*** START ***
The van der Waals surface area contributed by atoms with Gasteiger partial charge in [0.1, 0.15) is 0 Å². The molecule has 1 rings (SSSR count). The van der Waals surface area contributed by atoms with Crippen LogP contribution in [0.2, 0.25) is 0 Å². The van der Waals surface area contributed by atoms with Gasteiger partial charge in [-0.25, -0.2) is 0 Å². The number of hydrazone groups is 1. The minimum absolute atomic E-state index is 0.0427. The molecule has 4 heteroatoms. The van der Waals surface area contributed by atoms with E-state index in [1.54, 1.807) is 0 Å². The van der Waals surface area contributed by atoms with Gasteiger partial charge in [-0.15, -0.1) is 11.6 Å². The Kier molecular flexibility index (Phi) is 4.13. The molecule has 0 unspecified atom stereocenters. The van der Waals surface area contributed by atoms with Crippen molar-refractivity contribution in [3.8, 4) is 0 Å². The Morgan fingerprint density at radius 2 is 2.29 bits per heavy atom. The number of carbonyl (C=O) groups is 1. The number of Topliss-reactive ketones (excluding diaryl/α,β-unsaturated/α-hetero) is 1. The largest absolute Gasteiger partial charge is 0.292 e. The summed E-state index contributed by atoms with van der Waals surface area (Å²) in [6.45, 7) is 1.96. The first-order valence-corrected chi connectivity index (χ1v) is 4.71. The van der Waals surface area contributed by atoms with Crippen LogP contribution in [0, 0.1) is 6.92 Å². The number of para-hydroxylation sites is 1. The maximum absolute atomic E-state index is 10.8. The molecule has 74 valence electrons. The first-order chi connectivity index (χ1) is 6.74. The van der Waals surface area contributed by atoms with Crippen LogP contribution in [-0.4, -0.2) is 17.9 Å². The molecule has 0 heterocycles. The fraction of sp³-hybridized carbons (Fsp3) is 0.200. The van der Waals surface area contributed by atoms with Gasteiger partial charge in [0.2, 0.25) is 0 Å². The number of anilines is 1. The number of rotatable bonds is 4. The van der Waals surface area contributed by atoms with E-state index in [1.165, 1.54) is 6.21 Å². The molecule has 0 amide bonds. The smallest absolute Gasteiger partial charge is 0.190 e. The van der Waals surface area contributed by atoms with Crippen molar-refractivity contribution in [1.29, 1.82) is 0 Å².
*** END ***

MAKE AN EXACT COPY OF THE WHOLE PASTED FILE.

The van der Waals surface area contributed by atoms with Gasteiger partial charge in [0.1, 0.15) is 0 Å². The molecule has 1 rings (SSSR count). The van der Waals surface area contributed by atoms with Crippen LogP contribution in [0.2, 0.25) is 0 Å². The van der Waals surface area contributed by atoms with Gasteiger partial charge in [-0.25, -0.2) is 0 Å². The number of hydrazone groups is 1. The minimum absolute atomic E-state index is 0.0427. The molecule has 4 heteroatoms. The van der Waals surface area contributed by atoms with E-state index in [1.54, 1.807) is 0 Å². The van der Waals surface area contributed by atoms with Gasteiger partial charge in [-0.15, -0.1) is 11.6 Å². The Kier molecular flexibility index (Phi) is 4.13. The molecule has 0 unspecified atom stereocenters. The van der Waals surface area contributed by atoms with Crippen molar-refractivity contribution in [3.8, 4) is 0 Å². The Morgan fingerprint density at radius 2 is 2.29 bits per heavy atom. The number of carbonyl (C=O) groups is 1. The number of Topliss-reactive ketones (excluding diaryl/α,β-unsaturated/α-hetero) is 1. The largest absolute Gasteiger partial charge is 0.292 e. The summed E-state index contributed by atoms with van der Waals surface area (Å²) in [6.45, 7) is 1.96. The first-order valence-corrected chi connectivity index (χ1v) is 4.71. The van der Waals surface area contributed by atoms with Crippen LogP contribution in [0, 0.1) is 6.92 Å². The number of para-hydroxylation sites is 1. The maximum absolute atomic E-state index is 10.8. The molecule has 74 valence electrons. The first-order chi connectivity index (χ1) is 6.74. The van der Waals surface area contributed by atoms with Crippen LogP contribution in [-0.4, -0.2) is 17.9 Å². The molecule has 0 heterocycles. The fraction of sp³-hybridized carbons (Fsp3) is 0.200. The van der Waals surface area contributed by atoms with Gasteiger partial charge in [0.2, 0.25) is 0 Å². The number of anilines is 1. The number of rotatable bonds is 4. The van der Waals surface area contributed by atoms with E-state index in [1.165, 1.54) is 6.21 Å². The molecule has 0 amide bonds. The smallest absolute Gasteiger partial charge is 0.190 e. The van der Waals surface area contributed by atoms with Crippen molar-refractivity contribution in [1.29, 1.82) is 0 Å².